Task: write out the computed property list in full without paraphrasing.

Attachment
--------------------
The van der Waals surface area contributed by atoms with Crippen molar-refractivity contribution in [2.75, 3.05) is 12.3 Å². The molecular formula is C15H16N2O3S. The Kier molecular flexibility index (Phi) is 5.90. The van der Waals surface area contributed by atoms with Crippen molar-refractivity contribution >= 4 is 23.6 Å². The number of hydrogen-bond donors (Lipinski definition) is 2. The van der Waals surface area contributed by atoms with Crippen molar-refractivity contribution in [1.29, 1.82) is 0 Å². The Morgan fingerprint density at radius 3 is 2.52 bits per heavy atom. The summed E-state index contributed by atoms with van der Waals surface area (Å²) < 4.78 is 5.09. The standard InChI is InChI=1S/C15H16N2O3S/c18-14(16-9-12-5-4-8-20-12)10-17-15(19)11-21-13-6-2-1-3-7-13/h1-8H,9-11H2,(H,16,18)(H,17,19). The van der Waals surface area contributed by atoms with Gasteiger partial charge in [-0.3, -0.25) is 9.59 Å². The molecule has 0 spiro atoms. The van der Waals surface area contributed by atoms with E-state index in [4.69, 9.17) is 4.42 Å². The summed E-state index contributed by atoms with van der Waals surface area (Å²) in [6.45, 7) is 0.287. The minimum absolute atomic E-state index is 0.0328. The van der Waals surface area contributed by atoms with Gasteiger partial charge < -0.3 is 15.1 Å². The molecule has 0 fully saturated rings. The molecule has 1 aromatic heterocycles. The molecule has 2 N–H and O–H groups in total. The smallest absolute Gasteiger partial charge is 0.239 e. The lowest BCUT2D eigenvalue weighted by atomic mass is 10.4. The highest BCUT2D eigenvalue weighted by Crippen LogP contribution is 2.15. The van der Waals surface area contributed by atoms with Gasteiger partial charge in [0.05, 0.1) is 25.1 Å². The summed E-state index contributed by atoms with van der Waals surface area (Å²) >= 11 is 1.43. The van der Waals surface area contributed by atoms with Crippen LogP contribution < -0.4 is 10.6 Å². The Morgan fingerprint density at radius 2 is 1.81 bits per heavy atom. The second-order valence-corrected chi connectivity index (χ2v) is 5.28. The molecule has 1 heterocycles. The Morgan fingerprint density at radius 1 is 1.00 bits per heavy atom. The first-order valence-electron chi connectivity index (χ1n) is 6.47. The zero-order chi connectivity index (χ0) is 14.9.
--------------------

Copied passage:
The van der Waals surface area contributed by atoms with Crippen molar-refractivity contribution in [2.75, 3.05) is 12.3 Å². The molecular formula is C15H16N2O3S. The Kier molecular flexibility index (Phi) is 5.90. The van der Waals surface area contributed by atoms with Crippen molar-refractivity contribution >= 4 is 23.6 Å². The number of hydrogen-bond donors (Lipinski definition) is 2. The van der Waals surface area contributed by atoms with Crippen molar-refractivity contribution in [1.29, 1.82) is 0 Å². The Morgan fingerprint density at radius 3 is 2.52 bits per heavy atom. The summed E-state index contributed by atoms with van der Waals surface area (Å²) < 4.78 is 5.09. The standard InChI is InChI=1S/C15H16N2O3S/c18-14(16-9-12-5-4-8-20-12)10-17-15(19)11-21-13-6-2-1-3-7-13/h1-8H,9-11H2,(H,16,18)(H,17,19). The van der Waals surface area contributed by atoms with Gasteiger partial charge in [-0.3, -0.25) is 9.59 Å². The molecule has 0 spiro atoms. The van der Waals surface area contributed by atoms with E-state index in [4.69, 9.17) is 4.42 Å². The summed E-state index contributed by atoms with van der Waals surface area (Å²) in [6.45, 7) is 0.287. The minimum absolute atomic E-state index is 0.0328. The van der Waals surface area contributed by atoms with Gasteiger partial charge < -0.3 is 15.1 Å². The molecule has 0 fully saturated rings. The molecule has 1 aromatic heterocycles. The molecule has 2 N–H and O–H groups in total. The smallest absolute Gasteiger partial charge is 0.239 e. The lowest BCUT2D eigenvalue weighted by atomic mass is 10.4. The highest BCUT2D eigenvalue weighted by Crippen LogP contribution is 2.15. The van der Waals surface area contributed by atoms with Gasteiger partial charge in [0.05, 0.1) is 25.1 Å². The summed E-state index contributed by atoms with van der Waals surface area (Å²) >= 11 is 1.43. The van der Waals surface area contributed by atoms with Crippen LogP contribution < -0.4 is 10.6 Å². The Morgan fingerprint density at radius 2 is 1.81 bits per heavy atom. The second-order valence-corrected chi connectivity index (χ2v) is 5.28. The molecule has 1 heterocycles. The Morgan fingerprint density at radius 1 is 1.00 bits per heavy atom. The first-order valence-electron chi connectivity index (χ1n) is 6.47. The zero-order chi connectivity index (χ0) is 14.9.